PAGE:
Kinder 14 RouteLocation: Kinder Scout, North Edge, Derbyshire Peak District 

Distance: 15km

Date: January 2016

Kit: Trailstar + Exped Downmat 7 Ultra Light + Wilderness Down Quilt

Eleventh Wild Camp

Winter 2016 and time to fill up the Osprey 88ltr pack with warm kit and head out for the first wild camp of 2016.

After a short break, the first wild camp of 2016 has long been anticipated. Kinder Scout has to be my favourite place for a walk and wild camp so with the route roughly planned we drove up to Hayfield and parked near the Kinder Reservoir on Saturday morning. Finding a space to leave the car was easy given the time of year and relative low numbers of day walkers.

The four of us set off South East through a number of farms turning East to Edale Cross. The weather was perfect, cold (3-4c), sunny but a bit blustery. As we started to climb up towards Edale Cross the wind steadily got stronger with gusts of about 30-40mph. The route turns North to the summit of Kinder Low. A quick selfie at the trig point and we set off for Kinder Downfall. Our pace was fairly good but after a couple of stops to take photos and apply zinc tape we were starting to run out of daylight. Kinder Downfall was showing off its spectacular display, and with the added bonus of freezing water covering the surrounding heather. As you can see in the video ice had formed covering the heather and grass to create perfectly clear spikes of ice.

We stopped to put on our waterproofs and pack covers before crossing the Downfall, which was a very wise move. Just at the point we crossed the Downfall the weather took a turn for the worst. With wind speeds of 65-70mph, temperatures of 1-2c (-10c with windchill) and heavy snow, walking North West along the edge of Kinder was “interesting”. Despite the driving head wind and frozen beards we reached the far Western tip of the plateau in good time and crossed a small section of the plateau over to the North Edge. The forecast predicted a consistent South Westerly wind throughout the night hence the reason for choosing to camp on the Northern edge. A short walk along the North Edge path we headed up to a large crop of rocks and setup camp. We’d timed it exactly right, just as I was rolling out my Exped 7 the sun set.

The wind and snow persisted through the evening and I found myself checking pegs frequently to see if they were working loose. Fortunately none did and all held extremely well considering the battering the TS (Trailstar) was taking. I was sharing the Trailstar with my brother that night so set it higher than I would normally in those conditions, it’s far more comfortable for two sharing with a bit more headroom. However, I realised the error of my ways when snow started to blow underneath the Trailstar (given the 3-4 inch gap between the ground and the tarp) and swirling round inside our shelter like a mini blizzard. After a short while everything inside the Trailstar was covered in a layer of snow and ice! I decided it was too late/dark/cold/windy to readjust the TS so we just put up with it.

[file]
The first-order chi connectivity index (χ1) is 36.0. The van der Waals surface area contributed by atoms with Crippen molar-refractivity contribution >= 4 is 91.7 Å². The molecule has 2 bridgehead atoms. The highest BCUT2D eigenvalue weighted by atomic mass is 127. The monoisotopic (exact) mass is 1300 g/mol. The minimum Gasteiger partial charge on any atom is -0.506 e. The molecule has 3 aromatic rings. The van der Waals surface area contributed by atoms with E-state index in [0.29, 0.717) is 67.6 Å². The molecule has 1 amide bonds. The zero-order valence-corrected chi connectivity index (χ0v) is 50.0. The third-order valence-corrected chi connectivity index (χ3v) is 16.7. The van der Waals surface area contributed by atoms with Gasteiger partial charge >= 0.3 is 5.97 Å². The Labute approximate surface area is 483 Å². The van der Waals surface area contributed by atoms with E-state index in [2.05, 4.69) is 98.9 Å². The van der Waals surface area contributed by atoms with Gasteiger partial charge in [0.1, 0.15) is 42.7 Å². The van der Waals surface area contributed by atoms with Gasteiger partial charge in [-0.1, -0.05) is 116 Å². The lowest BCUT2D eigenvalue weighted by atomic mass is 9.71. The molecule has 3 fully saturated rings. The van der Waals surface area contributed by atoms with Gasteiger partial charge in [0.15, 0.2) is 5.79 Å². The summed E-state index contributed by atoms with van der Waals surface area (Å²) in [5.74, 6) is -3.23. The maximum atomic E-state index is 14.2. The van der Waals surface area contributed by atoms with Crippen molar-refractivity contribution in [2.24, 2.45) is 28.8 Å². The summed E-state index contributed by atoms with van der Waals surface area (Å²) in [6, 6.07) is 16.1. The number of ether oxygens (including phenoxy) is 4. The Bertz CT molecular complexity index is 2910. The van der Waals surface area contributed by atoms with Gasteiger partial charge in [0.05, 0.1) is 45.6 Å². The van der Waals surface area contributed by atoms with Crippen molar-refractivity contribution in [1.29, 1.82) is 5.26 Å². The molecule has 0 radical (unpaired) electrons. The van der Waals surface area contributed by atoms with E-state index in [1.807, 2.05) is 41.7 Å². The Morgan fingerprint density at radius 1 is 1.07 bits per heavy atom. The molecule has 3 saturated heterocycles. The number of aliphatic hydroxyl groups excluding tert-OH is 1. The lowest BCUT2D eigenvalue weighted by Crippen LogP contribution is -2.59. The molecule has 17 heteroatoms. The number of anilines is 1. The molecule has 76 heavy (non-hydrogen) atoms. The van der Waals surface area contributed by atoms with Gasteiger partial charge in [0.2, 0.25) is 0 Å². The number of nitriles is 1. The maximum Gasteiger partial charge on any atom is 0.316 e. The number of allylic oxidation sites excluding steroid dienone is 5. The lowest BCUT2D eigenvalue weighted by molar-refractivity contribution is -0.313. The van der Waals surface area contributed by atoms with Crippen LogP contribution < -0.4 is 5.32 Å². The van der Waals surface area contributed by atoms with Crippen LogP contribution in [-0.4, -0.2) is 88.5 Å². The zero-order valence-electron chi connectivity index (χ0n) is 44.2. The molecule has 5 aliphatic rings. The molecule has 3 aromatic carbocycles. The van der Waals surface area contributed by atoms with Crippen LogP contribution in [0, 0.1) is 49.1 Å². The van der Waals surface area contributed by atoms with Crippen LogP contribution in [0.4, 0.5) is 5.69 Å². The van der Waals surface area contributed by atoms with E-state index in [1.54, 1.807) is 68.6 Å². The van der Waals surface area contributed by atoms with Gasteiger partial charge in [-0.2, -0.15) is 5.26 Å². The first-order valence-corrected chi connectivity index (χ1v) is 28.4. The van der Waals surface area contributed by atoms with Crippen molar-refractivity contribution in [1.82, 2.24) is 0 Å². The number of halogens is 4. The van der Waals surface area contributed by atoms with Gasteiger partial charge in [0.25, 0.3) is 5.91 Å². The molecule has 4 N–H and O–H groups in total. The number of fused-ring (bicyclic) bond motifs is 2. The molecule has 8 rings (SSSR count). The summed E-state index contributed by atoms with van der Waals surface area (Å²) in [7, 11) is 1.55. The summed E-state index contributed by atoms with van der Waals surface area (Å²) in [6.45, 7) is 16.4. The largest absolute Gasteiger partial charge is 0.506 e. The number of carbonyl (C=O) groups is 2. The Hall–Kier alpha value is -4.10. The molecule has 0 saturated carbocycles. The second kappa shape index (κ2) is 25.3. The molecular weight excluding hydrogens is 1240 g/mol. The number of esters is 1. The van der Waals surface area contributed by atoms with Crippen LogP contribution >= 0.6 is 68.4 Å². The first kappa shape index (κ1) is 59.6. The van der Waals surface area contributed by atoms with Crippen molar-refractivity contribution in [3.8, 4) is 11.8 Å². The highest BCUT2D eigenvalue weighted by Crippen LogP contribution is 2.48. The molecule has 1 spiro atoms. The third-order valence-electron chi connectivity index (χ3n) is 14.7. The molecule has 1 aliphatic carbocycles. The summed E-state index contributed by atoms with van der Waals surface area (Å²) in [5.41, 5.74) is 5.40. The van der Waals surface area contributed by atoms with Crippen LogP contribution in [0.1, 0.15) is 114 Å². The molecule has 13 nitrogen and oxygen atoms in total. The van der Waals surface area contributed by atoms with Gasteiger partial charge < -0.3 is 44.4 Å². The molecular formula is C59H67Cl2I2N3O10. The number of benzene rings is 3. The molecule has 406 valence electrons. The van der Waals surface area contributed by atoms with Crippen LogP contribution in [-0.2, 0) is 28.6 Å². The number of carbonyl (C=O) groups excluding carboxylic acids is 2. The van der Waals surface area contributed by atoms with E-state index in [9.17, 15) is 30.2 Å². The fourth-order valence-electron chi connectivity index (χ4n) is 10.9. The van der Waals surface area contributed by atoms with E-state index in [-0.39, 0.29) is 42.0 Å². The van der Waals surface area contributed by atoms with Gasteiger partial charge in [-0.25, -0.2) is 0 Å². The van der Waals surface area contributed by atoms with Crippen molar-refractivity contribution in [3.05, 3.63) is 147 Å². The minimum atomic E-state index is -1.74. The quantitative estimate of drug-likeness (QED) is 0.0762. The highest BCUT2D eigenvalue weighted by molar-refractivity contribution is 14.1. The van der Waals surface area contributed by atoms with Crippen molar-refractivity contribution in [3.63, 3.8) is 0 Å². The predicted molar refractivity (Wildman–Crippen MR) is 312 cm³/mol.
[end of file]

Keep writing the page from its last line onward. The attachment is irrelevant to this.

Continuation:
After some dinner (Wayfarer) we cracked open the vino and admired the views of Bleaklow and the lights of Manchester to the West. The night was cold, windy and we had about 4-5inches of snow. Temperature in the TS dropped to -2c but the Wilderness Quilt kept me warm. Coupled with the amazing Exped Downmat 7 UL (LW) I was warm and comfortable all night. The morning was cold and snowy but the wind had dropped a little. A quick coffee and we packed away to head back to the car. The route backtracked to near Sandy Hays where the footpath drops down back to the Reservoir. 3hrs later we arrived back at the car and set off for home.

A bit about the Wilderness Quilt and Exped 7:

I have to be honest and say although this should have been a perfect test for the quilt, I failed. Having been sat around drinking wine and talking for a few hours in my down jacket I couldn’t imagine taking it off. So opted to sleep in it inside the Wilderness quilt, therefore although I was warm I can’t say it was entirely down to the quilt. Having said that my legs and feet were plenty warm enough all night, so that’s a partial test. I’m planning a camp on Cadre Idris later this month so I’ll endeavour to test it properly this time!

The Exped 7 mat is an amazing bit of kit. Well made, strong and extremely warm. It is by far the most comfortable I’ve been on any wild camp ever. The larger size definitely helped as I wriggle about a lot in my sleep. I didn’t get any cold spots or dead shoulders etc. The only problem I had was more down to my bivvy bag. I use the Alpkit Hunka XL bivvy which is massive, however it compressed by quilt given the very wide mat underneath. I think in the future I will either try another bivvy bag, maybe an Army Gortex as they’re wider or just not put the mat inside the bivvy. The obvious downside to having the mat outside the bivvy is that it will get wet/dirty. Needs more thought.

So in summary this was a very cold, very very windy, snowy walk and wild camp. The route is nice and easy with some great views throughout and the camping spot pretty much perfect. I wouldn’t recommend anyone new to wild camping attempt this in these extreme conditions, but on a pleasant day it would be a great choice.

Lessons learnt:

1. Always pitch the Trailstar low in bad weather

2. Rethink the bivvy/mat combo

IMG_0918 3 IMG_0917 2 IMG_0913 2 IMG_0911 2 IMG_0907 2


Your comments are really welcome